Before Canada returned to the ice on Dec. 8, five players were released. Per Salmond, the decisions were based strictly on health and not hockey as the players were “unfit to continue to play based on return-to-play protocols.”
The five players were defensemen Matthew Robertson (Rangers, 2019), Mason Millman (Flyers, 2019) and Daemon Hunt (Wild, 2020) and forwards Simoneau (2021 draft prospect) and Greig (Senators, 2020).
The Germans lost four players for the tournament: goaltender Tobias Ancicka and forwards Lukas Reichel (Blackhawks, 2020), Nino Kinder and Elias Linder. Losing Ancicka, Reichel and Kinder, who played in last year’s tournament, is a big blow to the lineup. Reichel combined with John Peterka and Tim Stutzle for 16 points at the 2020 championship and the trio was expected to be reunited as the team’s top line. Ancicka was looking like the nation’s top netminder. Linder did not play in the 2020 WJC.
The Swedes may have been hit hardest by COVID-19. Even before getting to camp on Dec. 6, video coach Adam Almqvist and forwards Karl Henriksson (Rangers, 2019) and William Eklund (2021 draft) tested positive and were ineligible to join the team.
Two days later, the Swedish Ice Hockey Federation announced head coach Tomas Monten, assistant coach Anders Lundberg, forward Albin Grewe (Red Wings, 2019) and defenseman William Wallinder (Red Wings, 2020) had tested positive for the virus. The next day, goalie coach Nizze Landen was removed from eligibility.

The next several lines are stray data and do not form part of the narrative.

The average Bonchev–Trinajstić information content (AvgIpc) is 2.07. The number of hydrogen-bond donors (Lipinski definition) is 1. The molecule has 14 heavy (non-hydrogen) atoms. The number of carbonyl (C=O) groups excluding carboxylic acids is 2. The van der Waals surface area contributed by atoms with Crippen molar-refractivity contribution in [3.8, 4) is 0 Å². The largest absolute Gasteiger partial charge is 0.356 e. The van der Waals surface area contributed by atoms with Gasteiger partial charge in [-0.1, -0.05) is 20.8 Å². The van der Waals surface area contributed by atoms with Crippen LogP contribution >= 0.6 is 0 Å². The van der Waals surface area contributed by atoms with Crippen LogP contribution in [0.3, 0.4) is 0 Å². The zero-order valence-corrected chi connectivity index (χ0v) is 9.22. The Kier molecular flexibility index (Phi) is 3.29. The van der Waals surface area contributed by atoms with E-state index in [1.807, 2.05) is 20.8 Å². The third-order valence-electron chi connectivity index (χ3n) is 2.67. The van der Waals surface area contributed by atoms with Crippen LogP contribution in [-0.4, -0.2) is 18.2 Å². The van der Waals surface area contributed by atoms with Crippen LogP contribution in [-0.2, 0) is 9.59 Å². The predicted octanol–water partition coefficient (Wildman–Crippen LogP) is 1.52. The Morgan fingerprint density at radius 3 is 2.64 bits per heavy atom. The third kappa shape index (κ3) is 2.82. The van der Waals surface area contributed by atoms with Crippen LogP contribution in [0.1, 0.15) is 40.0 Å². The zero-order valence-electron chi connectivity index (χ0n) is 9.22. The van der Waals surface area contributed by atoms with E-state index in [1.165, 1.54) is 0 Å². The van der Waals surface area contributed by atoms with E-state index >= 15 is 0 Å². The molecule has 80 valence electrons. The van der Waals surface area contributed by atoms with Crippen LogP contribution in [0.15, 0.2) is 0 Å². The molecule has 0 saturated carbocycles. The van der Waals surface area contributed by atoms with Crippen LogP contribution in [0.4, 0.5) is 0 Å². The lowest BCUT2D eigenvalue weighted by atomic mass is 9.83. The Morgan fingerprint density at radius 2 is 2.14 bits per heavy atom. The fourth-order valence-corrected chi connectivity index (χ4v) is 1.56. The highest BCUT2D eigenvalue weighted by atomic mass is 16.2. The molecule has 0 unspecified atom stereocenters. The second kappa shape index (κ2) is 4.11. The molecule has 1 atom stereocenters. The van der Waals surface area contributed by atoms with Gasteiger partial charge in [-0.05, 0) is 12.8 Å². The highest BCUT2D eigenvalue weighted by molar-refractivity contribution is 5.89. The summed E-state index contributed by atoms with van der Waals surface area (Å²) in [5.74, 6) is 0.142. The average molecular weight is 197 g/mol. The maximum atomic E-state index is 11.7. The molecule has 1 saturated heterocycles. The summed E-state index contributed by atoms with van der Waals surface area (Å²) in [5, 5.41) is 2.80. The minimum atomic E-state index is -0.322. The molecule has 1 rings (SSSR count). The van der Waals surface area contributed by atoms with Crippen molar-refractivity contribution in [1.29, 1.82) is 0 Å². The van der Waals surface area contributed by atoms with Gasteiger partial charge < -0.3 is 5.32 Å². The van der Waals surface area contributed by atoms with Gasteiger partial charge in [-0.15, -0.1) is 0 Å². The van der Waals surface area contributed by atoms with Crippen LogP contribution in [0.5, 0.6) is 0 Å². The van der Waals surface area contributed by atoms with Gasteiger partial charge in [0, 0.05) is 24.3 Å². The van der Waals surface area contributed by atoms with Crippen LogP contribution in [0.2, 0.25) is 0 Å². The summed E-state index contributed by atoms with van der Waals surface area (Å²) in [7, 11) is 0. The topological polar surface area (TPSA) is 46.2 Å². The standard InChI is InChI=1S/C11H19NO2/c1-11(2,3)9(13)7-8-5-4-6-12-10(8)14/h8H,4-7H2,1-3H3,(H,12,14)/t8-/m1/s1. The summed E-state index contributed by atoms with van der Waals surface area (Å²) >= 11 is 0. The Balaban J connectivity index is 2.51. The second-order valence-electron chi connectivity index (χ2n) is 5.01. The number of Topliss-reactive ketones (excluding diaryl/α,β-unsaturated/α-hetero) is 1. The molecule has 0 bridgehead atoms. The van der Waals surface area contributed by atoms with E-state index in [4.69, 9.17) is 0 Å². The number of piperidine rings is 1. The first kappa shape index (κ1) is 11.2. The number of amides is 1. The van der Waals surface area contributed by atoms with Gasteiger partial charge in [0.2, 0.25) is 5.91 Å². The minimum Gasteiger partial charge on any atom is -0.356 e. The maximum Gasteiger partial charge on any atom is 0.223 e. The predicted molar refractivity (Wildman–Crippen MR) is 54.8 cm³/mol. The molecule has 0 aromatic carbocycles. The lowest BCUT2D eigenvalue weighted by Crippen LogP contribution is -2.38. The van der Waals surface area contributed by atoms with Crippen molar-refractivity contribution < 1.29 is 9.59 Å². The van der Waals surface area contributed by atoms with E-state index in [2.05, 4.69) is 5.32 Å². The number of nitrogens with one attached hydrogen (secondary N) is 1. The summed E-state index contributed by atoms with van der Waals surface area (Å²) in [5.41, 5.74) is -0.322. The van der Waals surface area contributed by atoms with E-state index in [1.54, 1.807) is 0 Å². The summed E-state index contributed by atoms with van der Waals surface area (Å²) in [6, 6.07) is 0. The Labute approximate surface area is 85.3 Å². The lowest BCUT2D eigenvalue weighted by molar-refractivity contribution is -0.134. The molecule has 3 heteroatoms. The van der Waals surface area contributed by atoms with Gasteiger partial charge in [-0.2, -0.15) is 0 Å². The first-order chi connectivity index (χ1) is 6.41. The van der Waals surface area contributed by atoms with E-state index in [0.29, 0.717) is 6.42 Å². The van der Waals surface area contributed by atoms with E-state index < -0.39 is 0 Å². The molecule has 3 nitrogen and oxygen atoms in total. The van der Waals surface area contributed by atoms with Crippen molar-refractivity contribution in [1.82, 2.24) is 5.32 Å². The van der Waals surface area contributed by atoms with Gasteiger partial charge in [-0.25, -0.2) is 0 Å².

“This is obviously worrying and a difficult situation where our ultimate responsibility is the safety of players and leaders,” Swedish federation secretary-general Johan Stark said in a statement on the organization’s website.
“This is a serious situation from a safety perspective and we must follow this hour by hour. We also have a close dialogue with the International Ice Hockey Federation to describe our situation and review our alternatives.”
Who the Swedes will tap as bench boss has yet to be revealed — they only had Joel Ronnmark left on the coaching staff — but they did add Anders Eriksen, coach of the U18 team, on Wednesday. The loss of two top forwards and a defenseman doesn’t help.
The Swiss are the latest team to have players removed because of COVID-19 in forwards Yves Stoffel, Jannik Canova and Kevin Lindemann. Stoffel tested positive in the team’s second round of testing and Canova was a close contact. Lindemann tested positive in the first round of testing.
Before the U.S. headed to its short camp in Plymouth, Mich., three players were substituted on the roster: forward Robert Mastrosimone (Red Wings, 2019), defenseman Alex Vlasic (Blackhawks, 2019) and goaltender Drew Commesso (Blackhawks, 2020). The three attend Boston University and the program suspended all team activities following a positive test on Dec. 3.
USA Hockey added defensemen Tyler Kleven (Senators, 2020) and Hunter Skinner (Rangers, 2019) and goaltender Logan Stein to the camp roster.
One more wrinkle: It was revealed Dec. 8 that International Ice Hockey Federation president René Fasel and general secretary Horst Lichtner both tested positive for COVID-19.